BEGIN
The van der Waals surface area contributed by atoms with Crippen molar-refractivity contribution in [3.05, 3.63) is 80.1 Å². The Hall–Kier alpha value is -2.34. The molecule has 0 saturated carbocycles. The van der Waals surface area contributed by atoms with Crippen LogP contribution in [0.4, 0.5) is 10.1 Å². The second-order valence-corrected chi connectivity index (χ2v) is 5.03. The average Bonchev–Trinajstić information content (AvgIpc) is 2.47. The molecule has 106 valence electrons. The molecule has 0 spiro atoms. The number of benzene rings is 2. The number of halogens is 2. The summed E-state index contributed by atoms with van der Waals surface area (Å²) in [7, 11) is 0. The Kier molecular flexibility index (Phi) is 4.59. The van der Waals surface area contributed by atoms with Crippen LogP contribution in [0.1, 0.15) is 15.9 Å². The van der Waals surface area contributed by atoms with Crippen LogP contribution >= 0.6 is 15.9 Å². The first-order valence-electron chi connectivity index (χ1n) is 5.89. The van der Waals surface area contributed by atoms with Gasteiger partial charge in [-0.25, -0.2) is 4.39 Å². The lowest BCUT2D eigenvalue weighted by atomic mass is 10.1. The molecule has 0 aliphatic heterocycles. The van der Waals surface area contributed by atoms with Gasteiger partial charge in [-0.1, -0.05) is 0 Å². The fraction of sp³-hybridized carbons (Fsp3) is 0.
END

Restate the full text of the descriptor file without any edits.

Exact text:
The van der Waals surface area contributed by atoms with Crippen molar-refractivity contribution in [3.05, 3.63) is 80.1 Å². The Hall–Kier alpha value is -2.34. The molecule has 0 saturated carbocycles. The van der Waals surface area contributed by atoms with Crippen LogP contribution in [0.4, 0.5) is 10.1 Å². The second-order valence-corrected chi connectivity index (χ2v) is 5.03. The average Bonchev–Trinajstić information content (AvgIpc) is 2.47. The molecule has 106 valence electrons. The molecule has 0 spiro atoms. The number of benzene rings is 2. The number of halogens is 2. The summed E-state index contributed by atoms with van der Waals surface area (Å²) in [7, 11) is 0. The Kier molecular flexibility index (Phi) is 4.59. The van der Waals surface area contributed by atoms with Crippen LogP contribution in [0.1, 0.15) is 15.9 Å². The van der Waals surface area contributed by atoms with Crippen LogP contribution >= 0.6 is 15.9 Å². The first-order valence-electron chi connectivity index (χ1n) is 5.89. The van der Waals surface area contributed by atoms with Gasteiger partial charge in [-0.25, -0.2) is 4.39 Å². The lowest BCUT2D eigenvalue weighted by atomic mass is 10.1. The molecule has 0 aliphatic heterocycles. The van der Waals surface area contributed by atoms with Gasteiger partial charge in [-0.1, -0.05) is 0 Å². The fraction of sp³-hybridized carbons (Fsp3) is 0.